Day 112 of the "What are you reading, and why?" project, and my mother is reading Good Grief, by Lolly Winston, because she needed something to read while visiting her sister, and Pam had finished it, so Mom borrowed it!
I love the fuzzy pink slippers on the cover.
Mom says it is a quick and easy read, and it sounds like classic chick lit, which I was able to semi-define for my daughter, having studied up on it here, in past entries, and by asking around! Amazingly, in this book, the humor and cheerfulness abound in a novel really about grief. The main character is a widow at 36.
And I have no trouble believing in the rebounding joy here, as I met, this spring, a woman who had also lost her husband, young, to cancer, and was juggling grief, joy, and children like a pro in the circus of life. People are so amazing, so resilient, so beautiful. Oh, people, I wish you, too, boundless joy and some way through your inevitable griefs.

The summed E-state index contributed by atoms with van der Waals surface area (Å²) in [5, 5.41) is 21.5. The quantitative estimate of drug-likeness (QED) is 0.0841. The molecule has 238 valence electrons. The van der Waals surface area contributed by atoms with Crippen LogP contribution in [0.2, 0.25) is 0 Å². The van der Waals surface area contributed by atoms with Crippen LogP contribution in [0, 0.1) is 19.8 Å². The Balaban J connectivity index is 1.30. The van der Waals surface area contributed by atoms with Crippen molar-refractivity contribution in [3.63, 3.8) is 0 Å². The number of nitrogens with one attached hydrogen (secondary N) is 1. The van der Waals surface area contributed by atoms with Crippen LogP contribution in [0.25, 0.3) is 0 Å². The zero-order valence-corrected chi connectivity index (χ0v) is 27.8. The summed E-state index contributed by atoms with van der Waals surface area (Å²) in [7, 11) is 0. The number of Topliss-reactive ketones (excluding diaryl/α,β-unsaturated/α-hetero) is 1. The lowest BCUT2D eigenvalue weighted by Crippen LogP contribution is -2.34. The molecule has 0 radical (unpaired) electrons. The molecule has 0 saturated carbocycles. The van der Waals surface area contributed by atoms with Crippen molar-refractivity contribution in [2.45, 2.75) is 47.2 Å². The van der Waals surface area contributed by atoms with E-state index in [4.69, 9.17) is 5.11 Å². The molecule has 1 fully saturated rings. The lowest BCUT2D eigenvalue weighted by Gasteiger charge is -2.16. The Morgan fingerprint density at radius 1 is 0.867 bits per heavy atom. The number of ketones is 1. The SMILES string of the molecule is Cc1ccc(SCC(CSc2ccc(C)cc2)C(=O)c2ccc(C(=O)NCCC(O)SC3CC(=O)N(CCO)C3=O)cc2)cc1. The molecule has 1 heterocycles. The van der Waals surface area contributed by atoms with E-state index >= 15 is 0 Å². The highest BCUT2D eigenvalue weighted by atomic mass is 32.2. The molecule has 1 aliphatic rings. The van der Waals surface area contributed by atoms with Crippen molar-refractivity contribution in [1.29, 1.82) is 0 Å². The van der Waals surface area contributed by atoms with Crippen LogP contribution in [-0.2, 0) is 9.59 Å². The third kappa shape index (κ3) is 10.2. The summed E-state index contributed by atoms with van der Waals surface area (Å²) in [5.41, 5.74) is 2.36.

Recently I borrowed and read Donald Hall's book of poems, The Painted Bed, because a poet friend wanted me to read it. She warned me that it would be dark and raw, and it was. These are poems of grief at the loss of his wife, the poet Jane Kenyon, also to cancer. Though written over a period of years, the poems are fresh in sorrow and rage. In fact, I could not make it through all of them, but it was time to return the book, so I did. If I need more woe, I can turn to Kenyon's own Collected Poems, here in my office, sitting atop Robert Burton's Anatomy of Melancholy.
And now the sun is shining, and I will go gaze at the Ohio blue spiderwort blooming on the north side of the house.